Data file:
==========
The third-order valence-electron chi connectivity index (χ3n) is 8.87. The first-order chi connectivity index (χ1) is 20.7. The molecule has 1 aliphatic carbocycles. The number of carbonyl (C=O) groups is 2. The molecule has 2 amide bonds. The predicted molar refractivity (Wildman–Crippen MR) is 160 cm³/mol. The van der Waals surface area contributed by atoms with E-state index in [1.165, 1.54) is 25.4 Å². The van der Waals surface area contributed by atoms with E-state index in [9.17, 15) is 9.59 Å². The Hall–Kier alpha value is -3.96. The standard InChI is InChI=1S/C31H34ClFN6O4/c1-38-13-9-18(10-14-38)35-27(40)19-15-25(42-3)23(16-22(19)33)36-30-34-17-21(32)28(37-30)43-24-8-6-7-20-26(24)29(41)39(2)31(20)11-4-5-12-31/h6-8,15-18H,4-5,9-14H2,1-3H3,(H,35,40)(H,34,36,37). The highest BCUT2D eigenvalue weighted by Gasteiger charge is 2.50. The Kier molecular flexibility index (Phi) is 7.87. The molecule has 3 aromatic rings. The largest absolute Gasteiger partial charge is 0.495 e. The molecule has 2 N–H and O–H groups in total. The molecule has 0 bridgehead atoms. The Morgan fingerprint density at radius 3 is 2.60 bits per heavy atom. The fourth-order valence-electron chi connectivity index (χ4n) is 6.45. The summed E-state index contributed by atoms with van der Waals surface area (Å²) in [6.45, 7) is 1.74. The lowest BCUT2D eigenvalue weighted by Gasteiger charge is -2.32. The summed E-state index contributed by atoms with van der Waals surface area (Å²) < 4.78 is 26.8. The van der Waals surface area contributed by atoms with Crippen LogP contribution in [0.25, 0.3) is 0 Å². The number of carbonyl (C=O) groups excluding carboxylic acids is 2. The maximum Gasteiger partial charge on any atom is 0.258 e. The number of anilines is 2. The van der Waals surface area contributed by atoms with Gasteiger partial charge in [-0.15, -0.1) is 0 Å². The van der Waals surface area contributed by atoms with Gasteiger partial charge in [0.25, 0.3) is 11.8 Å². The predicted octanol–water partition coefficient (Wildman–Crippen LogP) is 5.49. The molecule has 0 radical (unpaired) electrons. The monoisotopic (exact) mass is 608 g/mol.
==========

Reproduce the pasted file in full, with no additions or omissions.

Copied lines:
The third-order valence-electron chi connectivity index (χ3n) is 8.87. The first-order chi connectivity index (χ1) is 20.7. The molecule has 1 aliphatic carbocycles. The number of carbonyl (C=O) groups is 2. The molecule has 2 amide bonds. The predicted molar refractivity (Wildman–Crippen MR) is 160 cm³/mol. The van der Waals surface area contributed by atoms with E-state index in [1.165, 1.54) is 25.4 Å². The van der Waals surface area contributed by atoms with E-state index in [9.17, 15) is 9.59 Å². The Hall–Kier alpha value is -3.96. The standard InChI is InChI=1S/C31H34ClFN6O4/c1-38-13-9-18(10-14-38)35-27(40)19-15-25(42-3)23(16-22(19)33)36-30-34-17-21(32)28(37-30)43-24-8-6-7-20-26(24)29(41)39(2)31(20)11-4-5-12-31/h6-8,15-18H,4-5,9-14H2,1-3H3,(H,35,40)(H,34,36,37). The highest BCUT2D eigenvalue weighted by Gasteiger charge is 2.50. The Kier molecular flexibility index (Phi) is 7.87. The molecule has 3 aromatic rings. The largest absolute Gasteiger partial charge is 0.495 e. The molecule has 2 N–H and O–H groups in total. The molecule has 0 bridgehead atoms. The Morgan fingerprint density at radius 3 is 2.60 bits per heavy atom. The fourth-order valence-electron chi connectivity index (χ4n) is 6.45. The summed E-state index contributed by atoms with van der Waals surface area (Å²) in [6.45, 7) is 1.74. The lowest BCUT2D eigenvalue weighted by Gasteiger charge is -2.32. The summed E-state index contributed by atoms with van der Waals surface area (Å²) < 4.78 is 26.8. The van der Waals surface area contributed by atoms with Crippen LogP contribution in [0.25, 0.3) is 0 Å². The number of carbonyl (C=O) groups excluding carboxylic acids is 2. The maximum Gasteiger partial charge on any atom is 0.258 e. The number of anilines is 2. The van der Waals surface area contributed by atoms with Gasteiger partial charge in [-0.15, -0.1) is 0 Å². The van der Waals surface area contributed by atoms with Gasteiger partial charge in [0.25, 0.3) is 11.8 Å². The predicted octanol–water partition coefficient (Wildman–Crippen LogP) is 5.49. The molecule has 0 radical (unpaired) electrons. The monoisotopic (exact) mass is 608 g/mol.